Each Grain can be implemented as stateless or statefull service. For statefull approach, you can choose to store service state either in-memory (cache) or you can use any sort of database for durable persistance. However, during Grain’s idle time the amount of total memory reserved can be wasteful from resources standpoint. For this purpose, Orleans introduces server runtime called Silo that hosts Grains and manage their lifecycle.

Silo manages Grains lifecycle in the following way:

  • If the Grain is in idle state, meaning the Grain doesn’t receive any more messages, the runtime will de-hydrate the Grain by preserving its current state (unless it’s stateless Grain) and mark it inactive while de-allocating the memory.
  • In case the Grain starts receiving new messages, the runtime will re-hydrate the Grain with its previous state and continue handling the incoming events.
  • During re-hydrate, there is a chance that Grain state will be stale, but in that case a Grain will refer to other actors in order achieve eventual consistency of that state.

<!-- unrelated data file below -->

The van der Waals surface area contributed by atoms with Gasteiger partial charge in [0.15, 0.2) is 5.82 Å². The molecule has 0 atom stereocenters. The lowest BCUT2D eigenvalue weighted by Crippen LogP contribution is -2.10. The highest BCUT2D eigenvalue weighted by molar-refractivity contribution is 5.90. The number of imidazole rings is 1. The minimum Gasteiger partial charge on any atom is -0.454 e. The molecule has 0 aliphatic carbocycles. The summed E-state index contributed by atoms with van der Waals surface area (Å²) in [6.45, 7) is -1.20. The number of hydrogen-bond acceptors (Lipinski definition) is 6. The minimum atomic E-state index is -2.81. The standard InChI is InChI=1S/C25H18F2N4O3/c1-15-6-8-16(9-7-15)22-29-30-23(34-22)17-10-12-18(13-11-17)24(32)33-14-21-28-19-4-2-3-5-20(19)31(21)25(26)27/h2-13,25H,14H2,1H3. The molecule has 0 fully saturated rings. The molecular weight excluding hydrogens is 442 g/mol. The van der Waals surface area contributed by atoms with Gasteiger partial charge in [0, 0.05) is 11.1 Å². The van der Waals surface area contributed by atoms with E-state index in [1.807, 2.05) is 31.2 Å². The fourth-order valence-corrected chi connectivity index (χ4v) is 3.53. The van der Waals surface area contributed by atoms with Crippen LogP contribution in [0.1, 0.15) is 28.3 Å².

This behavior of managing lifecycle of Grain with de-hydrate and re-hydrate actions, reveals the notion of virtual actors that continue existing even when the actual actors are inactive. Meaning, the actors are never in the fail state. For this reason, we like to refer to running Grains as virtual actor instances or activations.

Besides managing Grains lifecycles, Silo also provides a messaging subsystem that allows communication with other actors that might reside in different Silos. Each pair of Silos has a TCP connection, so each time a Grain method is called, that call will be converted and sent over TCP. Since all Grains identity and locality is transparent in entire system, the Silo’s execution will know where to send a message. Upon receiving messages a Silo will multiplex them between a set of running threads of Grains.

The cluster is a common way of organizing Silos in order to achieve fault-tolerance. In any case of Silo’s downtime, the hosted Grains activations will be re-initialized in other Silos.

Diagram depicting Orleans that creates new activations of Grains on different Silo during server downtime
Orleans creates new activations on different Silo during server downtime

This way the system achieves a low latency and elastic scalability by resolving to multiple concurrent Grain activations.

If we reflect on the CAP theorem we can conclude following:

  • Actor model doesn’t guarantee consistency (C) due to its asynchronous nature by design. However, most of the business needs can rely on eventual consistency.
  • Actor model can provide high level of availability (A) with elastic scalability and fault-tolerance.
  • System state is partitioned (P) between different actors’ states.

High level architecture